Início Fashion NCA refusal to probe ‘slave labour’ cotton imports unlawful: UK court

NCA refusal to probe ‘slave labour’ cotton imports unlawful: UK court


A London court of appeal recently ruled that the refusal of the UK National Crime Agency (NCA) to investigate imports of cotton allegedly produced by slave labour in the Chinese region of Xinjiang was unlawful, and British authorities must reconsider their decision.

The World Uyghur Congress (WUC) and the Global Legal Action Network (GLAN) had taken legal action against NCA after it declined to start a criminal investigation into the allegations of whether cotton from Xinjiang amounts to ‘criminal property’.

A London court of appeal recently ruled that the refusal of the UK National Crime Agency to probe imports of cotton allegedly produced by slave labour in the Chinese region of Xinjiang was unlawful, and British authorities must reconsider their decision.
The World Uyghur Congress and the Global Legal Action Network had taken legal action against NCA.

A judge at London’s High Court had ruled last year that there was “clear and undisputed evidence of instances of cotton being manufactured … by the use of detained and prison labour as well as by forced labour”.

But the legal challenge was dismissed on the grounds that the British authorities’ approach to the law was correct.

The court of appeal overturned that decision, ruling that “the question of whether to carry out an investigation … will be remitted to the NCA for reconsideration”.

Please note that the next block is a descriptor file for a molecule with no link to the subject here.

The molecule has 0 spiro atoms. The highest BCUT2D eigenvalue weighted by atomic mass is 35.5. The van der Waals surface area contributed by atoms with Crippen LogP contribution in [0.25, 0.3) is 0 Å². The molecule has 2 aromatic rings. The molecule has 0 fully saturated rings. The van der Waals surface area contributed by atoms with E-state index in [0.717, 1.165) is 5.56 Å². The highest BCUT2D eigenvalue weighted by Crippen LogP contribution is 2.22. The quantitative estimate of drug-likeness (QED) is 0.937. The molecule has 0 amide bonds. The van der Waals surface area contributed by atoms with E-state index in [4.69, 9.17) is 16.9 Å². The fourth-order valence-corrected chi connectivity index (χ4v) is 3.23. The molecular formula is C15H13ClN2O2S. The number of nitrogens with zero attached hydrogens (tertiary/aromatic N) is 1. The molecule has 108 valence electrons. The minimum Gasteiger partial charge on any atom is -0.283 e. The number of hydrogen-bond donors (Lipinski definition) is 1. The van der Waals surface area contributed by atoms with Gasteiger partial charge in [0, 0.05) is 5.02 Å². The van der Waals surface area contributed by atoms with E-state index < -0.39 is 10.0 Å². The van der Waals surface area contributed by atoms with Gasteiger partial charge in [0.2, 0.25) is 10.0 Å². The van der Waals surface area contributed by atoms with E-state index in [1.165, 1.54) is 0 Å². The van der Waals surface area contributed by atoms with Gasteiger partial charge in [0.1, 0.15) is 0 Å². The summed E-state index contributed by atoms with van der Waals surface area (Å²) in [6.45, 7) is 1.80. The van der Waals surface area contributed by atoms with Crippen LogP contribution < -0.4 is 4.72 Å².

The court of appeal rejected the NCA’s argument that once ‘adequate consideration’ (i.e. market value) is paid for criminal property, the property is cleansed of its criminal character and is free to be bought and sold without consequence.

Instead, the court determined that while a purchaser is protected when they pay adequate consideration for criminal property, as soon as they transfer that property they are exposed to criminal liability. This means criminal property can be bought, but not passed on.

The court of appeal further determined that the NCA had made an error of law in stating that a specific consignment of forced labour cotton needed to be identified in order to commence an investigation, according to a press release issued by GLAN and WUC.

Rahima Mahmut, WUC UK director, described the ruling as “a monumental victory and a moral triumph”.

“This win represents a measure of justice for those Uyghurs and other Turkic people who have been tortured and subjected to slave labour there,” Mahmut said in the press release.

“This case will set a real precedent for upcoming similar cases regarding the import of Uyghur forced labour goods, in the UK or elsewhere….This is the very first successful step towards accountability for Uyghurs. We hope that moving forward UK-based companies will take adequate caution not trading or importing Uyghur forced labour goods, and that the government will also conduct investigations diligently,” WUC president Dolkun Isa, said.

Fibre2Fashion News Desk (DS)




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